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Region Hovedstaden - en del af Københavns Universitetshospital
Accepteret/In press

Investigation of eye tracking, electrodermal activity and facial expressions as biometric signatures of food reward and intake in adults with normal weight

Publikation: KonferencebidragKonferenceabstrakt til konferenceForskningpeer review

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Vis graf over relationer
Introduction: Pervasive exposure to a vast and varied food repertoire has contributed to the obesity epidemic. A better understanding of the psychophysiological responses to food cues that precede food choice and food intake is therefore needed. Biometric measures such as eye tracking, electrodermal activity and facial expressions may separately or collectively provide deeper insight into the psychophysiological processes underlying food reward and food intake. We examined how biometric responses differed in foods varying in fat and taste and explored how these biometric signatures to food cues were related to food preference behaviors, food choice, and food intake.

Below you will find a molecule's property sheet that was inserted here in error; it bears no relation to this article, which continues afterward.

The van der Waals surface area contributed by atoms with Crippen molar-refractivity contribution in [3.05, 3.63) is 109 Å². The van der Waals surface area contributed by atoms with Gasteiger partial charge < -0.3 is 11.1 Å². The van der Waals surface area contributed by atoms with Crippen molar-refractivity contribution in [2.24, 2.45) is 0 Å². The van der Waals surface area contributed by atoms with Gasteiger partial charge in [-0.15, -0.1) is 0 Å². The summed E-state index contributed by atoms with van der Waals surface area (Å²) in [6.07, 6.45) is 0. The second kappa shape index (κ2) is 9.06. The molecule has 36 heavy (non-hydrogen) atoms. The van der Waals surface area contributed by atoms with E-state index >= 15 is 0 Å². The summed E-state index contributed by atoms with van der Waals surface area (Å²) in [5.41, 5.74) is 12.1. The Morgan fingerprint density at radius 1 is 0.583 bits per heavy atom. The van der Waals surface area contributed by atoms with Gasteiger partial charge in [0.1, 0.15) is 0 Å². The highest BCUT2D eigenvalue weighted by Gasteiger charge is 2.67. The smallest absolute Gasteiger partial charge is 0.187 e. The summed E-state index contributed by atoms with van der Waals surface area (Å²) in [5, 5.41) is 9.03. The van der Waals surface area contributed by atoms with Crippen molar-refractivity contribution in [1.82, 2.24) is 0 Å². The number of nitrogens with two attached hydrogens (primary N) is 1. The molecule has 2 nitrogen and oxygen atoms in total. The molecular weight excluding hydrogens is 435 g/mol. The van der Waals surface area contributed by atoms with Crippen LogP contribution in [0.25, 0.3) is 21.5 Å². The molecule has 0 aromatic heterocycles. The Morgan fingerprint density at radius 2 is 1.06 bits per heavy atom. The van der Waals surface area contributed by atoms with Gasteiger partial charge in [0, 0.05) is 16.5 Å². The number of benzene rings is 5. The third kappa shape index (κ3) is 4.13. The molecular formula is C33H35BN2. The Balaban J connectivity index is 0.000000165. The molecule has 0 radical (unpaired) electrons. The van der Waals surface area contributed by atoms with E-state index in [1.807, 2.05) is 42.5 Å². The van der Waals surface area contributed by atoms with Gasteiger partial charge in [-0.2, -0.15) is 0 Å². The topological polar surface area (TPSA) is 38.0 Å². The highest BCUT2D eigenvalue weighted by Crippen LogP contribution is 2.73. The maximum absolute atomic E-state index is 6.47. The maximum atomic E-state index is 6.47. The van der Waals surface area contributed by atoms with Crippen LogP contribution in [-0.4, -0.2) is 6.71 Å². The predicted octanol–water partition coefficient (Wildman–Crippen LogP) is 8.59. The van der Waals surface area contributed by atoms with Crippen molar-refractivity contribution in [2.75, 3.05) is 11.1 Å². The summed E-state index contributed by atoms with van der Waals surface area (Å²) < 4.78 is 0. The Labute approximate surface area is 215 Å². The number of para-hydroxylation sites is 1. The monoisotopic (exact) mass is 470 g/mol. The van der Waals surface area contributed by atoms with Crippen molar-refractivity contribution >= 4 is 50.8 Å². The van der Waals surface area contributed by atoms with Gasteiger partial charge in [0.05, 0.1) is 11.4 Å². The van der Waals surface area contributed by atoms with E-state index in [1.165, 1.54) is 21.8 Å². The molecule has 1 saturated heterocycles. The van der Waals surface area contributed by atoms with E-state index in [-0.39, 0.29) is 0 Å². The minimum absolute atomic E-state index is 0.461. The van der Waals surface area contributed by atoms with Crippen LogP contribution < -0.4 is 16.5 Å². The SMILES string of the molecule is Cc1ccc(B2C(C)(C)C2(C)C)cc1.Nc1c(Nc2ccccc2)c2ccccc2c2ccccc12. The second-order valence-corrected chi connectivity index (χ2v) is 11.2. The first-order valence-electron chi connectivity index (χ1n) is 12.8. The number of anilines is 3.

Methods: This study involved three parts: 1) we developed and validated a Danish food image database representing foods and food categories commonly encountered in the Danish culture; 2) we developed the Steno Biometric Food Preference Task based on a validated behavioral methodology (The Leeds Food Preference Questionnaire) including implicit and explicit responses to foods; and 3) we conducted a cross-sectional study in 100 adults with normal weight to test the biometric food preference task by assessing biometric responses (concurrent eye tracking, electrodermal activity and facial expressions) and food reward to visual food stimuli from different food categories. Food intake and selection was examined using a simultaneous choice ad libitum buffet.
Results: The results from this cross-sectional study showed significant differences in visual attention towards foods varying in fat content and taste prior to making rapid food choice decisions. Furthermore, the study found positive associations between maintained attention during a forced choice paradigm and subsequent food reward and food intake measures (Figure 1). Attention, arousal and facial expression during passive viewing were not associated with food reward or intake measures, except for an association between negative valence and explicit liking such that less liked foods also elicited stronger negative facial expressions.
Conclusions: The findings indicate that implicit, biometric responses to food cues predict both food reward and actual food intake.
Publikationsdato13 maj 2021
StatusAccepteret/In press - 13 maj 2021
Begivenhed28th European Congress on Obesity - Online
Varighed: 10 maj 202113 maj 2021


Konference28th European Congress on Obesity


28th European Congress on Obesity


Begivenhed: Konference

ID: 64182460